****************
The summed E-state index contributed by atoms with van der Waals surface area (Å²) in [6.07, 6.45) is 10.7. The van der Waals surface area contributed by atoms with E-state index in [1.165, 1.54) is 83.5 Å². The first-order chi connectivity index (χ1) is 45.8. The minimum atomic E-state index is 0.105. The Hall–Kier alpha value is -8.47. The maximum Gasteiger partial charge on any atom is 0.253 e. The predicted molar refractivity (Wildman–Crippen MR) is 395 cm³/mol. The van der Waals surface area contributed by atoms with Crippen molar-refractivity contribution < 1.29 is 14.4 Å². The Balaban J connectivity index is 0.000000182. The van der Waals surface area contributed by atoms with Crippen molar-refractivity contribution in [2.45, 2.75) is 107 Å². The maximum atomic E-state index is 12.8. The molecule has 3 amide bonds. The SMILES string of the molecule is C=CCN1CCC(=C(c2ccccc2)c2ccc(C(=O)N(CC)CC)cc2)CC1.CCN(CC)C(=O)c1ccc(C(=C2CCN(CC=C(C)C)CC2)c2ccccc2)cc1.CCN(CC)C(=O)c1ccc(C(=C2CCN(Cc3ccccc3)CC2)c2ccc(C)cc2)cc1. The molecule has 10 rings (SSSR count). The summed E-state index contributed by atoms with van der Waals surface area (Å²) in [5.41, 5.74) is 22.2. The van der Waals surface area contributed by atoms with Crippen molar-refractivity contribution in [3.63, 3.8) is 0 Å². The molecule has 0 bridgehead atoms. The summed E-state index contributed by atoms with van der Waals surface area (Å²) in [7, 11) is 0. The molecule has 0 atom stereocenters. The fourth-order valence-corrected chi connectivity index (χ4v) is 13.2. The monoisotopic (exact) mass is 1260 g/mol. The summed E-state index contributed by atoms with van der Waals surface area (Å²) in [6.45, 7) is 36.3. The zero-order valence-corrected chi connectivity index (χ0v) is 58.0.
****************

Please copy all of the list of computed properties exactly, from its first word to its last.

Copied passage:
The summed E-state index contributed by atoms with van der Waals surface area (Å²) in [6.07, 6.45) is 10.7. The van der Waals surface area contributed by atoms with E-state index in [1.165, 1.54) is 83.5 Å². The first-order chi connectivity index (χ1) is 45.8. The minimum atomic E-state index is 0.105. The Hall–Kier alpha value is -8.47. The maximum Gasteiger partial charge on any atom is 0.253 e. The predicted molar refractivity (Wildman–Crippen MR) is 395 cm³/mol. The van der Waals surface area contributed by atoms with Crippen molar-refractivity contribution < 1.29 is 14.4 Å². The Balaban J connectivity index is 0.000000182. The van der Waals surface area contributed by atoms with Crippen molar-refractivity contribution in [2.45, 2.75) is 107 Å². The maximum atomic E-state index is 12.8. The molecule has 3 amide bonds. The SMILES string of the molecule is C=CCN1CCC(=C(c2ccccc2)c2ccc(C(=O)N(CC)CC)cc2)CC1.CCN(CC)C(=O)c1ccc(C(=C2CCN(CC=C(C)C)CC2)c2ccccc2)cc1.CCN(CC)C(=O)c1ccc(C(=C2CCN(Cc3ccccc3)CC2)c2ccc(C)cc2)cc1. The molecule has 10 rings (SSSR count). The summed E-state index contributed by atoms with van der Waals surface area (Å²) in [5.41, 5.74) is 22.2. The van der Waals surface area contributed by atoms with Crippen molar-refractivity contribution in [3.63, 3.8) is 0 Å². The molecule has 0 bridgehead atoms. The summed E-state index contributed by atoms with van der Waals surface area (Å²) in [7, 11) is 0. The molecule has 0 atom stereocenters. The fourth-order valence-corrected chi connectivity index (χ4v) is 13.2. The monoisotopic (exact) mass is 1260 g/mol. The summed E-state index contributed by atoms with van der Waals surface area (Å²) in [6.45, 7) is 36.3. The zero-order valence-corrected chi connectivity index (χ0v) is 58.0.